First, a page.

Stan was relieved to have a job, but a little apprehensive about his ability to do justice to a position normally occupied by a person with one or two years more experience than he had.

            "Thank you, sir, but do you think I'll be able to manage it satisfactorily?"

            "Oh don't worry about that.  You'll be working directly under the supervision of Dr. McMurray, and she'll give you all the supervision you'll need.  It will be a wonderful educational experience because there are no more senior residents between  you and your consultant.  You'll get the opportunity to do things that a junior rarely gets near."

            Monday at eight-thirty Stan arrived at Dr. McMurray's office, ready to start work.

            "Good morning," the pleasant -faced middle-aged secretary smiled at him.  Then, in a slightly remonstrative way, added, "Dr. McMurray is down in the morgue doing an autopsy.  She said that you're to go down there right away.  She starts at eight sharp, you know.  Don't worry  though, I'm sure she will take into consideration that it's just your first day."

            "Gee, I'm sorry, I thought we started at nine." Stan answered apologetically.

            "Just take the elevator at the end of the corridor down to the basement and turn left.  You'll see a big gray double door in front of you.  Walk right in."

            Stan followed the directions  and found himself facing the doors.  He turned the handle and walked in.   The smell of formaldehyde was overwhelming.  Standing at the operating table was a woman clad in operating room attire, a scalpel in her hand and so pregnant that she could barely reach the corpse.

            "I glad you could make it," she said irritably. "now get yourself gowned and gloved.  I need a hand."

            "I'm sorry, Doctor, I thought we started at nine.  I should have checked with you.  It won't happen again."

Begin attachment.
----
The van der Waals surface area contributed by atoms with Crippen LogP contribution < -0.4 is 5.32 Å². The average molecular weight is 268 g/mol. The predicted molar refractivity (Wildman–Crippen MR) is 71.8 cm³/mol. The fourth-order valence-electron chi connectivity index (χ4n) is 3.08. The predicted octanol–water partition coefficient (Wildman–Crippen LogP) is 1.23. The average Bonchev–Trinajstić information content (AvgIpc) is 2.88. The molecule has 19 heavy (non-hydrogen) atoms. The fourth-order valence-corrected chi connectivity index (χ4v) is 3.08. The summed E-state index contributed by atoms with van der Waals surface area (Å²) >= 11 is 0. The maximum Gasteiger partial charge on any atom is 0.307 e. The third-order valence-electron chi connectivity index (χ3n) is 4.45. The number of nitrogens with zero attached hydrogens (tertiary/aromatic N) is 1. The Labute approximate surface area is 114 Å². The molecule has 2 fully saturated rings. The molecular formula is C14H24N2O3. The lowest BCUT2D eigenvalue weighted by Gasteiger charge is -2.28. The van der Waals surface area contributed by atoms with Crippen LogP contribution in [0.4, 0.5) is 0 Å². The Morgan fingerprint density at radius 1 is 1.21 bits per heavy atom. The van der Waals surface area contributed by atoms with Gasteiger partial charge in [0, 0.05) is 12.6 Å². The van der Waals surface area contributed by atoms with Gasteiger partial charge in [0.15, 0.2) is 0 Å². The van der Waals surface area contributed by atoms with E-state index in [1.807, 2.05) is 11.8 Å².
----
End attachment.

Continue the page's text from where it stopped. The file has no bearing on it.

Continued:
As he slipped off his jacket and tie and secured the rubber apron that protected him from neck to ankle he felt like a butcher about to butcher a carcass.  He pulled on a green gown, tied it up at the back and stepped up to the mortuary slab.

            "Okay," said Dr. McMurray, "step up here and get another suture around the esophagus, above the one I've already secured, I can barely stretch that far, with this in front of me," she said pointing to her swollen belly.

            Stan leaned forward, still a little shaken from what, in those days was the rather bizarre picture of a very pregnant woman doing an autopsy.

            "Okay, cut right here, between the two sutures, then dissect away from the posterior thoracic and abdominal wall right down to the duodenum, and then cut between the lower two ligatures that I had secured earlier.  That way we can get the whole segment of bowel out, without spilling gastric content all over the peritoneal cavity.  Unless, of course, you puncture the bowel wall.  And, by the way, don't get a fright when Jim starts the saw going.  Jim, this is Dr. Smith," she added by way of introduction.

            Jim was the operating room orderly.  He nodded his head at Stan and smiled.

            "Ah, you'll get used to all this stuff quickly enough, doctor.  Just don't mind the noise."  He added this as he continued a transverse scalp incision and then pulled the apron of scalp forward to cover the face.